director of marketing Philip
He said there was no question
that the Australian car industry
had faced tough times in recent
months and that the large car
segment had taken "more than its
fair share" of the impact.
"But it's the way we come out
of this period of time that we'd
rather be judged by," he said.
"We see a strong future for the
large car market."
With the 2010 model cars,
Mr Brook said Holden had
focused on changes that mattered
most to buyers -- fuel economy,
performance and running costs.
The new range will go on sale
later this month with the base
model Omega to be fitted with
Holden's new 3.0 litre engine and
combined with a standard six-
speed automatic transmission.
The new engine offers class-
leading fuel economy with official
figures showing it uses just 9.3
litres of fuel for every 100km.
At that level, Holden said a
motorist travelling 20,000km in
a year could save $325 with a fuel
price of $1.25 a litre.
They would also produce 600kg
less carbon emission than the
previous model Commodore.
Holden said the improvements
would be delivered through state
of the art technology known as
Spark Ignition Direct Injection.
Mr Brook said that, despite
dipping by 12 per cent to the end
of August, Commodore sales in
2009 had already topped 28,000
and the car remained the most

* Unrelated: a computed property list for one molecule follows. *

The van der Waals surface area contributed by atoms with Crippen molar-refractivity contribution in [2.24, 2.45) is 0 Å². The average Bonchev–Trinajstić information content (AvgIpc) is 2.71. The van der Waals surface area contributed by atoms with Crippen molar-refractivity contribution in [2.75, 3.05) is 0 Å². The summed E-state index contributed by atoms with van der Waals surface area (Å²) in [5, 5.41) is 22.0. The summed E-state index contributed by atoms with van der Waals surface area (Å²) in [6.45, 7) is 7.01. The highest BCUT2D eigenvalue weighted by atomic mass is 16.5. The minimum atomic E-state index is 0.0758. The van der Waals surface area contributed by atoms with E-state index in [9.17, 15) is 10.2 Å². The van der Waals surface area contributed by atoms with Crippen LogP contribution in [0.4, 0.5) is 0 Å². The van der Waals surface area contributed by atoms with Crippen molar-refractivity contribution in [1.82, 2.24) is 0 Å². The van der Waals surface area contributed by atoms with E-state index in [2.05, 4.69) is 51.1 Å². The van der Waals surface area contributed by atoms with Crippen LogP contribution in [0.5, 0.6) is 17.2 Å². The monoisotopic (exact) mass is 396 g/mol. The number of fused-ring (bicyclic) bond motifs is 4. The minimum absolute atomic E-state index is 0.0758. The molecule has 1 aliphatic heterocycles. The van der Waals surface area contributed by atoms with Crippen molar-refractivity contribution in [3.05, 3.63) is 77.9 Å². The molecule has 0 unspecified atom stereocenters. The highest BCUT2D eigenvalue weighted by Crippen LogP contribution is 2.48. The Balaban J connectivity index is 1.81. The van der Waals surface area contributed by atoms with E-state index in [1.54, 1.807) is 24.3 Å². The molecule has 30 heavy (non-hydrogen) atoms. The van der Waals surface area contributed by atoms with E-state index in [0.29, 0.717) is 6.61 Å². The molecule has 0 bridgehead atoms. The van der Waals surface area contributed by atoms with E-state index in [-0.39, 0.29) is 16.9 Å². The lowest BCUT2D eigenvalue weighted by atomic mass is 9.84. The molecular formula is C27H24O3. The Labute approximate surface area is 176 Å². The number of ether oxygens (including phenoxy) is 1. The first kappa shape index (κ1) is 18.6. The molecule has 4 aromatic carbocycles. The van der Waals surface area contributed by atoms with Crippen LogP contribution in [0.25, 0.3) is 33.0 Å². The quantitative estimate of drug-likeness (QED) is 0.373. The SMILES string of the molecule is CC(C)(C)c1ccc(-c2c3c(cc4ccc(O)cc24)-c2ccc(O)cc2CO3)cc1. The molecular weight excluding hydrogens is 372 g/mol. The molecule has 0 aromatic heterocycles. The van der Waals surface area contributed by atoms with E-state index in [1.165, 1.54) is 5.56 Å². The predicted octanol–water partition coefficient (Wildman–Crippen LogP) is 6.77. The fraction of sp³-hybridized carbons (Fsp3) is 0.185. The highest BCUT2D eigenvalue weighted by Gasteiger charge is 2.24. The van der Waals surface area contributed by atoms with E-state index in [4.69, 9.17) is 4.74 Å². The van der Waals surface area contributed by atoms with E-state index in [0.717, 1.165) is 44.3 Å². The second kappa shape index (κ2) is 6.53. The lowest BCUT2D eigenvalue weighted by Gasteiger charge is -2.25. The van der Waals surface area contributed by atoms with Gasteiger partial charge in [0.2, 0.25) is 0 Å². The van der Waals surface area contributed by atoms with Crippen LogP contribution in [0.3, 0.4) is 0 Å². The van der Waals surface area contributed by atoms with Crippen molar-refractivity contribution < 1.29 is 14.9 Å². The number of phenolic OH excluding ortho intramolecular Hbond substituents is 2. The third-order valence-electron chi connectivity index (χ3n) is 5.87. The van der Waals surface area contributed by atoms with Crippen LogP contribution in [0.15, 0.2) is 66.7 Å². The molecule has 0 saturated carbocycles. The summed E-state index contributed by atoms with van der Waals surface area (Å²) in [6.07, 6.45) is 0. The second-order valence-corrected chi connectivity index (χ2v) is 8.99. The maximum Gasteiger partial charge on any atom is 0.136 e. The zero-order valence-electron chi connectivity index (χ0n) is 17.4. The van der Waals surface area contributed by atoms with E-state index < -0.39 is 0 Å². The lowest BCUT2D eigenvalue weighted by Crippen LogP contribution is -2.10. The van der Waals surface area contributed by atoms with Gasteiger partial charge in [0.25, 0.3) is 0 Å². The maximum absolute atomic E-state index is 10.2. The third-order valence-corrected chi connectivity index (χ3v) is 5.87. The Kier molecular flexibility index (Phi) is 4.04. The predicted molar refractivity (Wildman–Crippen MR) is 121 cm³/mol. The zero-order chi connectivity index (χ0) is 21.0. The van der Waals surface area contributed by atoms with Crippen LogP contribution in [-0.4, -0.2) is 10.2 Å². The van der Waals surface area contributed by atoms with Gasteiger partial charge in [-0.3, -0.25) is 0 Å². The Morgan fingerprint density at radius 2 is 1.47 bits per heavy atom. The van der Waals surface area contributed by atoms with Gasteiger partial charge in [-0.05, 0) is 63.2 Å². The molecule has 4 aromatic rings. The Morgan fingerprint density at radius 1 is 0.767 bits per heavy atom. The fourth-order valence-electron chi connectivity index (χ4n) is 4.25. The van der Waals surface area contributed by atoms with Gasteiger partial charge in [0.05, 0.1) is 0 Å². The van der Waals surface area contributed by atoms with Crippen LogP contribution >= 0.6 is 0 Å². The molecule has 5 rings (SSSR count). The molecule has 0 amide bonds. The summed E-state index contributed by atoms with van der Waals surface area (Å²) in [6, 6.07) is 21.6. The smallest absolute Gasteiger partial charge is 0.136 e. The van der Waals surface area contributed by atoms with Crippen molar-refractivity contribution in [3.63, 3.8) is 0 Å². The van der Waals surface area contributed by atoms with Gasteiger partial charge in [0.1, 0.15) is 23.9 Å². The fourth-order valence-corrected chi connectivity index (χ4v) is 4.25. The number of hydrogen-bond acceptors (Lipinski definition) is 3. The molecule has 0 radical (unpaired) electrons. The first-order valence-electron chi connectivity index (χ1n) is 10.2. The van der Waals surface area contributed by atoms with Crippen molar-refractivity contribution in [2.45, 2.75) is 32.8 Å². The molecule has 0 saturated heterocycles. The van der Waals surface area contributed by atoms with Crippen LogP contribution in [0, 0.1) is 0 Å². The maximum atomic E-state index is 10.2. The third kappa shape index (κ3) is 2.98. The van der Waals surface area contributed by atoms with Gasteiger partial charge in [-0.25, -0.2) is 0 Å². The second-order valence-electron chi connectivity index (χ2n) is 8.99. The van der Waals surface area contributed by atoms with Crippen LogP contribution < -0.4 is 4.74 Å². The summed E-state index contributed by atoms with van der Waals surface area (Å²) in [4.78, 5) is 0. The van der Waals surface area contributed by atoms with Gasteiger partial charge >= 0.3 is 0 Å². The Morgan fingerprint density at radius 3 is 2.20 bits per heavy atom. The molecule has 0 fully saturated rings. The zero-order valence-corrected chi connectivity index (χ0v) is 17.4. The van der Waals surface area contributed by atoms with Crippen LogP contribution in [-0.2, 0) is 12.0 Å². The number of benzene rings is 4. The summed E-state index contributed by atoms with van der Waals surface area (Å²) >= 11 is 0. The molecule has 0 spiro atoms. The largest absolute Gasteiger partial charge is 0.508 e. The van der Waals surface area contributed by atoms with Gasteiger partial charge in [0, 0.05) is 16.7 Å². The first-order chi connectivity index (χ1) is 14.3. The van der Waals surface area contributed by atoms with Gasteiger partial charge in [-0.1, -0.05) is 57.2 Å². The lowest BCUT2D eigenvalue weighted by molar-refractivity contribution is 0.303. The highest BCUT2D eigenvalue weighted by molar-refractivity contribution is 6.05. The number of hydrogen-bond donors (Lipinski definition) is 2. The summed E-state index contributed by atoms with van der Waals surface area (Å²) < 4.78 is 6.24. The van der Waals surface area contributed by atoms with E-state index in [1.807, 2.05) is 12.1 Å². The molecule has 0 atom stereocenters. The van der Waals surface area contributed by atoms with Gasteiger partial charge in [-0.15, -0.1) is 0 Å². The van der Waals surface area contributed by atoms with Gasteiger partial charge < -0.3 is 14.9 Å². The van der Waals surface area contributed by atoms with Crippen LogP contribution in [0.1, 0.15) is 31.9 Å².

popular on the local market.
He said the Commodore
remained the perfect-sized car
for families and offered excellent
safety and value for money.
"Commodore customers are a
broad church indeed," he said.
"But we can break them into
four key segments -- traditional
families, prestige buyers,
sports drivers and business
fleets. Continuing to appeal to
these drivers needs means the
Commodore range must continue
For months Malcolm Jackman,
the managing director of Elders,
has been looking a little shaky as
he walks the tightrope, trying to keep
the company (known as Futuris until
earlier this year) from stumbling into
the arms of its banks.
At December, last year, the group
carried net debt of about $1.3 billion
with interest cover of less than two
times. At its recent lows, Elders' equity
has been valued at less than $200
A firesale of non-core investments
has helped a little, but it has been clear
for months that the only chance of
survival would be to join the ranks of
the 60-odd companies that have tapped
the capital markets this year with the
primary objective of debt reduction.
Last week's raising of up to $550
million will shore things up.
Chatter regarding the likely
terms of a raising has intensified
as a September 30 deadline looms
for refinancing the company's debt
Elders spent time in a trading
halt and then suspension while the
finishing touches were put to a deal.
On Monday, last week, there were
whispers of a placement and rights
issue at 25c but by last Friday that had
turned into a massive placement and
share purchase plan at 15c.
Achieving a rapid resolution
to the balance sheet crisis has